TEHRAN (Reuters) -- Iran's moderate former President Mohammad Khatami has hosted several former Western leaders, a move analysts see as a bid to boost his standing ahead of the country's presidential election in 2009.
Among the guests at a conference called "Religion in the Modern World" were former UN Secretary-General Kofi Annan, former Italian Prime Minister Romano Prodi, and former Presidents Mary Robinson of Ireland and Jorge Sampaio of Portugal.
Analysts said the level of participants underlined Khatami's continued popularity in the West, which has increasingly isolated Iran over its disputed nuclear program.
"No such internationally recognized ranking figures have visited Iran since [President Mahmud] Ahmadinejad was elected," said political analyst Said Leylaz.
"The guest list shows Khatami is more popular than Ahmadinejad among Western politicians."
Khatami, who won landslide presidential votes in 1997 and 2001, has not said whether he will challenge Ahmadinejad, who is widely expected to seek a second four-year term. A close aide to Khatami said he would announce his candidacy in February.
Many politicians and analysts see Khatami as the only potential challenger strong enough to "save the country from economic and political threats."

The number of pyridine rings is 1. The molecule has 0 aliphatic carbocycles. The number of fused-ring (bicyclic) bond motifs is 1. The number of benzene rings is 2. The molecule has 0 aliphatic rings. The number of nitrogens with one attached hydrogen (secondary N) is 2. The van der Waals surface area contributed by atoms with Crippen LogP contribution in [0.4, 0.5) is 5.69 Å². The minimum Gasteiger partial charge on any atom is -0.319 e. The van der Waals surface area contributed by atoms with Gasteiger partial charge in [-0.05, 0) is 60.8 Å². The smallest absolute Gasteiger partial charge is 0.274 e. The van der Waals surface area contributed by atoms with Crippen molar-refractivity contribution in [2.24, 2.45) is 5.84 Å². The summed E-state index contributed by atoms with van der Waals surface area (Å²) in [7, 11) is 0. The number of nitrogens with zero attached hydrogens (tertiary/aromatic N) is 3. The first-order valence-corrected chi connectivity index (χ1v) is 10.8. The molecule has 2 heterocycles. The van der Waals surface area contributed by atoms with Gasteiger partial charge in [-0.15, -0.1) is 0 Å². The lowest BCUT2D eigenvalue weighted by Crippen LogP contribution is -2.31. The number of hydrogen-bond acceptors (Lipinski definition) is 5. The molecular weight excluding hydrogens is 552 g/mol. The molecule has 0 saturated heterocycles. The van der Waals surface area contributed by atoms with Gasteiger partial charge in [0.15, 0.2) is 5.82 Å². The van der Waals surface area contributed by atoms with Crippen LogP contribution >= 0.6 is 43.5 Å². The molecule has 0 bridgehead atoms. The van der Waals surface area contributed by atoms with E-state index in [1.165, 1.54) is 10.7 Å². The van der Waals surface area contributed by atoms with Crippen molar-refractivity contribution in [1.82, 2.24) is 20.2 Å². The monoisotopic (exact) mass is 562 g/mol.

"If Ahmadinejad wins the election, Iran will become a negative lesson for the region, whereas if Khatami is elected, Iran will become a regional model," leading pro-reform politician Mostafa Tajzadeh told reporters on the sidelines of the conference.
Ahmadinejad won the 2005 vote on a pledge to share out Iran's oil wealth more fairly and to revive the values of the revolution almost three decades ago, but analysts say his popularity is declining because of a failure to curb inflation.
He has proved a polarizing figure in Iranian politics, with many critics saying his hard-line foreign policy, including on the nuclear issue, has further isolated Iran.
The West accuses Tehran of seeking to build nuclear weapons despite Iran's denials. Iran's failure to convince world powers of its peaceful aims has led to three rounds of UN sanctions.
However, the president enjoys public support from Iran's most powerful figure, Supreme Leader Ayatollah Ali Khamenei.
Former Norwegian Prime Minister Kjell Magne Bondevik criticized Ahmadinejad's remarks over Israel and also said religious minorities, whom the West says are being discriminated against in Iran, should have the same legal rights as Muslims.
"Remarks like...wiping out a country from the world map could add fuel to the fire of religious tensions," Bondevik told the conference.
Ahmadinejad caused widespread outrage for saying in 2005 that the state of Israel should be wiped off the map. Ahmadinejad insists Iran is not a threat to anyone, even Israel, but has said it would strike back if attacked.
The United States and Israel have not ruled out military action if diplomacy fails to end the row over its nuclear work.